Risk News

Safeguard Your Phone from Malware

"If you think that only computers can get viruses, think again."

Annie's take:

If you are a mobile phone user who loves third party applications, then you may want to read this article and try one of the security applications discussed.

After the Storm, Suits Roll In

"When a 5-foot surge from superstorm Sandy washed over 200 acres of low-lying parking lots at New Jersey's Port Newark, a fleet of vehicles belonging to International Motor Freight Inc. was damaged."

Annie's take:

For those who wonder what the real costs are for businesses during a natural disaster, here's an up-close look. One wonders if there are improvements that could be made to our insurance system.

The Power of Negative Thinking

"The holiday season poses a psychological conundrum. Its defining sentiment, of course, is joy—yet the strenuous effort to be joyous seems to make many of us miserable."

Annie's take:

Here's one of the most read articles this month in the Wall Street Journal, presented here, tongue-in-cheek, to those of you who wonder if worst case thinking is harmful to the spirit. An early Happy New Year, everyone!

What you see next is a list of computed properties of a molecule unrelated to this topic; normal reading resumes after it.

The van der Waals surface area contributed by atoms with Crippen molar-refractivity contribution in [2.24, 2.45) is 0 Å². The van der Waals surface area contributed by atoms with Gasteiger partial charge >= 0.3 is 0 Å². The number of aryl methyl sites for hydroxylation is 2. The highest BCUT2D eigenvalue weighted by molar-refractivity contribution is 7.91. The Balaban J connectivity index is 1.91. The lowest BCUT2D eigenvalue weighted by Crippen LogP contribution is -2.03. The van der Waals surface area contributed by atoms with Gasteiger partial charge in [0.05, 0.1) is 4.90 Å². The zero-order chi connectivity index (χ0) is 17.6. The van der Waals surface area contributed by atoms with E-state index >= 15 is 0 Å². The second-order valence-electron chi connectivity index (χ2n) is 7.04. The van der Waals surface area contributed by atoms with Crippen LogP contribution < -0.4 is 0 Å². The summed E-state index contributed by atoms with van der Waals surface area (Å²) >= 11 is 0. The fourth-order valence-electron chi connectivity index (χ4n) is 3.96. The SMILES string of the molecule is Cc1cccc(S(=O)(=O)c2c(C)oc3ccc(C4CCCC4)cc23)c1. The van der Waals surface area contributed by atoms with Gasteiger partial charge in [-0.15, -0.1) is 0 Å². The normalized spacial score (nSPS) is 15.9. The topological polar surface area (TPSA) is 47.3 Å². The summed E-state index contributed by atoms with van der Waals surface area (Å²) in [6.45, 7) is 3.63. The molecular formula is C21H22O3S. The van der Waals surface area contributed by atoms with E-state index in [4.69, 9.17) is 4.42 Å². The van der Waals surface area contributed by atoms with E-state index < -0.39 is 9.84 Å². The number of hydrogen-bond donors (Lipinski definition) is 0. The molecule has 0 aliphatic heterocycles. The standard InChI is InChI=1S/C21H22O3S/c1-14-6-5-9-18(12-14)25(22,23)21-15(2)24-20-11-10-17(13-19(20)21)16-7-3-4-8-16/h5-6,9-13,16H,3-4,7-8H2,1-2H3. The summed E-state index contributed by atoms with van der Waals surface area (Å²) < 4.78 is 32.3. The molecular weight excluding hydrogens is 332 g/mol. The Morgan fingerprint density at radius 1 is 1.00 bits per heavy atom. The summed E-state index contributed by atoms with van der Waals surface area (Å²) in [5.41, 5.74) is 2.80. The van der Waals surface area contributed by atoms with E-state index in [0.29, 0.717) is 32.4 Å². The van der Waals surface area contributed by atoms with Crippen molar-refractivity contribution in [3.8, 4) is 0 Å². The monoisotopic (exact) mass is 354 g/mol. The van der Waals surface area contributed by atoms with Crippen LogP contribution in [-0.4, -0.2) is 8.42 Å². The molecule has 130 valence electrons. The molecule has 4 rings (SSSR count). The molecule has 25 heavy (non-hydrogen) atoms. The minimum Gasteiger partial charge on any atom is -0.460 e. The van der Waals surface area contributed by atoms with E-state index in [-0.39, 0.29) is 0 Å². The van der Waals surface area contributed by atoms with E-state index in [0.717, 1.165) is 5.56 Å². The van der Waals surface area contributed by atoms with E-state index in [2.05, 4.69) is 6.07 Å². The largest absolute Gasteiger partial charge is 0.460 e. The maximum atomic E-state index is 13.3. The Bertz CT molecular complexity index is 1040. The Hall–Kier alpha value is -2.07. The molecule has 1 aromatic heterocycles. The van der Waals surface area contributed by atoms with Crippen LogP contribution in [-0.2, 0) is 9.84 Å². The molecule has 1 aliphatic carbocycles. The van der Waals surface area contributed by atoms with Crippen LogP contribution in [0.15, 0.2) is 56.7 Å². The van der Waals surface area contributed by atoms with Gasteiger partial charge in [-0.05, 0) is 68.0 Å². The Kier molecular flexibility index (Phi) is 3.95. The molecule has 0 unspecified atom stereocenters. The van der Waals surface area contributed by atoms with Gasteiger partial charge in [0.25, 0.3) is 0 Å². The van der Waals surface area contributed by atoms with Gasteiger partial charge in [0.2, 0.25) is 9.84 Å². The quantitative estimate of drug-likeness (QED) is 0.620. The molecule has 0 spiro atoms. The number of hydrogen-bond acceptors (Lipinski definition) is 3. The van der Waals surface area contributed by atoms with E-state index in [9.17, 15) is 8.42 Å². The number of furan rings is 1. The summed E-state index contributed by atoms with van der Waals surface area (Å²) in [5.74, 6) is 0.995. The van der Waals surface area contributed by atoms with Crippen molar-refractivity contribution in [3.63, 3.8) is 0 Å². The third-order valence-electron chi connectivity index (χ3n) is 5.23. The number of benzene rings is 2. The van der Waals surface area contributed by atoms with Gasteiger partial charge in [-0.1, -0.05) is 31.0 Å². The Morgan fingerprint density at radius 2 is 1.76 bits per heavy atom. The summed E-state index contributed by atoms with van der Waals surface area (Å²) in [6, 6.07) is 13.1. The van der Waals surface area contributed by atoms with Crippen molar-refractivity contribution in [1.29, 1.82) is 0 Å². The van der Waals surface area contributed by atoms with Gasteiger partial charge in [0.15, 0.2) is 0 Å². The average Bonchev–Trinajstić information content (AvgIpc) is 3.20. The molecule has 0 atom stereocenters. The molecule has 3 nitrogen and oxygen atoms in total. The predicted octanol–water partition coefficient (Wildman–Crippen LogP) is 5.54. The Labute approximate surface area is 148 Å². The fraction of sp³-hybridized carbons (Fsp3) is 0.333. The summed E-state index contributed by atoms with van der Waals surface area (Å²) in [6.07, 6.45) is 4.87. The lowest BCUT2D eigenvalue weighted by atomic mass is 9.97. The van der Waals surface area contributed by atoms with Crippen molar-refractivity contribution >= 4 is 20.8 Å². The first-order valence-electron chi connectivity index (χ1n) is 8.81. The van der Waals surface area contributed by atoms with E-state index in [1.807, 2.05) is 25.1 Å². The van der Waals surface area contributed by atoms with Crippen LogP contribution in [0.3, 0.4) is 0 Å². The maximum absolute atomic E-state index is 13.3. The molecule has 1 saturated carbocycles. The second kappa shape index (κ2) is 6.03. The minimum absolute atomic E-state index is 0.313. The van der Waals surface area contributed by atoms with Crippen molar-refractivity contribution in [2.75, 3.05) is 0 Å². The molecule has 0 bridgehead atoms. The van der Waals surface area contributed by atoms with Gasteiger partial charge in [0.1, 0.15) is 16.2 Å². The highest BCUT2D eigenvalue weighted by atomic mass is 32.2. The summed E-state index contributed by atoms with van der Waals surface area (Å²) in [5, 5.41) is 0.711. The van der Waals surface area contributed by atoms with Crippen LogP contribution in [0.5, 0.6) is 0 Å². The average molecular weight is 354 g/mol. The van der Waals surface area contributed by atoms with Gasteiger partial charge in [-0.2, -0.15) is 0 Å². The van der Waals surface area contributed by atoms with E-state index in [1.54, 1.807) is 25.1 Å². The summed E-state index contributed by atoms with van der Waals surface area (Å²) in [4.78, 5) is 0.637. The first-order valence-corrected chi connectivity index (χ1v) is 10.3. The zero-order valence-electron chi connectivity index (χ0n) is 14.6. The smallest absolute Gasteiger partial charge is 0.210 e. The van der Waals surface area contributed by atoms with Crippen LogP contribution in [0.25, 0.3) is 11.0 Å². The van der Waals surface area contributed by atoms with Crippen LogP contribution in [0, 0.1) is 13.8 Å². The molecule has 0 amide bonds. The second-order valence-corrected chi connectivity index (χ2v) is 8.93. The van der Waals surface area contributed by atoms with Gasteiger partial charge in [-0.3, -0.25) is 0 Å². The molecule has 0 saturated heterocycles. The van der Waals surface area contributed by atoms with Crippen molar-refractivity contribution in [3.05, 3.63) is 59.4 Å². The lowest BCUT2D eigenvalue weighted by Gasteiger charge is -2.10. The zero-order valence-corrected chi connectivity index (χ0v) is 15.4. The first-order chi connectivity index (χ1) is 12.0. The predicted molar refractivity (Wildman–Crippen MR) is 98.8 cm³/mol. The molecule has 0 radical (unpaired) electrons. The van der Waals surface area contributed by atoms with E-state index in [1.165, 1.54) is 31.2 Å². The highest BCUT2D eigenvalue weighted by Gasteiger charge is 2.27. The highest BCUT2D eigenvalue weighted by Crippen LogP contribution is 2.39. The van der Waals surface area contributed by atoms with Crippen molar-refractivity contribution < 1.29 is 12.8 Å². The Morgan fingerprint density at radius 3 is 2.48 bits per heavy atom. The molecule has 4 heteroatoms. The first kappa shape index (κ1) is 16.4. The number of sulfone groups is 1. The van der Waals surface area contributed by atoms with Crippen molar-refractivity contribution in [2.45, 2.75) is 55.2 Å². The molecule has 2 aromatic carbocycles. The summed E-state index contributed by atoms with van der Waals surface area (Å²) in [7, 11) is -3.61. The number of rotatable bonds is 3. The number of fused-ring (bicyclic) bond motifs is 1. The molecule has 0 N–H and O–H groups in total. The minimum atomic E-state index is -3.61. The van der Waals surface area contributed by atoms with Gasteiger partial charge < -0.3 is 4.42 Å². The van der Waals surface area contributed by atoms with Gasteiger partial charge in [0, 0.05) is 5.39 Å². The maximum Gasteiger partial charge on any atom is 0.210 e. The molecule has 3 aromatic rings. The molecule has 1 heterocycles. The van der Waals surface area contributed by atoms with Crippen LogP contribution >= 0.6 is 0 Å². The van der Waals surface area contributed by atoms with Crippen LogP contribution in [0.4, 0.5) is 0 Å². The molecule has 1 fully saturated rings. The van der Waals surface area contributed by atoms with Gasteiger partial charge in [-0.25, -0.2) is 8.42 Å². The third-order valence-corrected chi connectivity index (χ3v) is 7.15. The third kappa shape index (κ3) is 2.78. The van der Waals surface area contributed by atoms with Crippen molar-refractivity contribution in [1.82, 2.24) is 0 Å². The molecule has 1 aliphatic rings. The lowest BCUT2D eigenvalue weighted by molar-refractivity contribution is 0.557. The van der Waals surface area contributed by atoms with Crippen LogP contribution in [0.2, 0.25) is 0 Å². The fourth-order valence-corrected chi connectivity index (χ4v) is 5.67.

Awakening to Crisis, India Plans New Push Against TB

"India plans to launch a massive initiative to combat deadly strains of drug-resistant tuberculosis, tackling a medical crisis the full scope of which is only now coming into focus."

Annie's take:

Tuberculosis seemed for many years to be largely eliminated because of the vaccine available. Here is a sobering story.

I.B.M. Looks Ahead to a Sensor Revolution and Cognitive Computers

"The year-end prediction lists from technology companies and research firms are — let’s be honest — in good part thinly disguised marketing pitches: These are the big trends for next year, and — surprise — our products are tailor-made to help you turn those trends into moneymakers."

Annie's take:

A look ahead just before the end of the year. IBM still runs a world class research operation.

Police Dept. to Use Internet to Try to Stop Mass Shootings

"Top intelligence officials in the New York Police Department met on Thursday to examine ways to search the Internet to identify potential “deranged” gunmen before they strike, Police Commissioner Raymond W. Kelly said."

Annie's take:

It is an interesting approach to use some of the techniques worked out for identifying terrorists on potential mass shooters. Certainly combing through postings on social media sites and certain special interest sites using algorithms is an avenue to explore, though it may butt right up against first amendment rights.

After Libor, arguments against financial regulation are a joke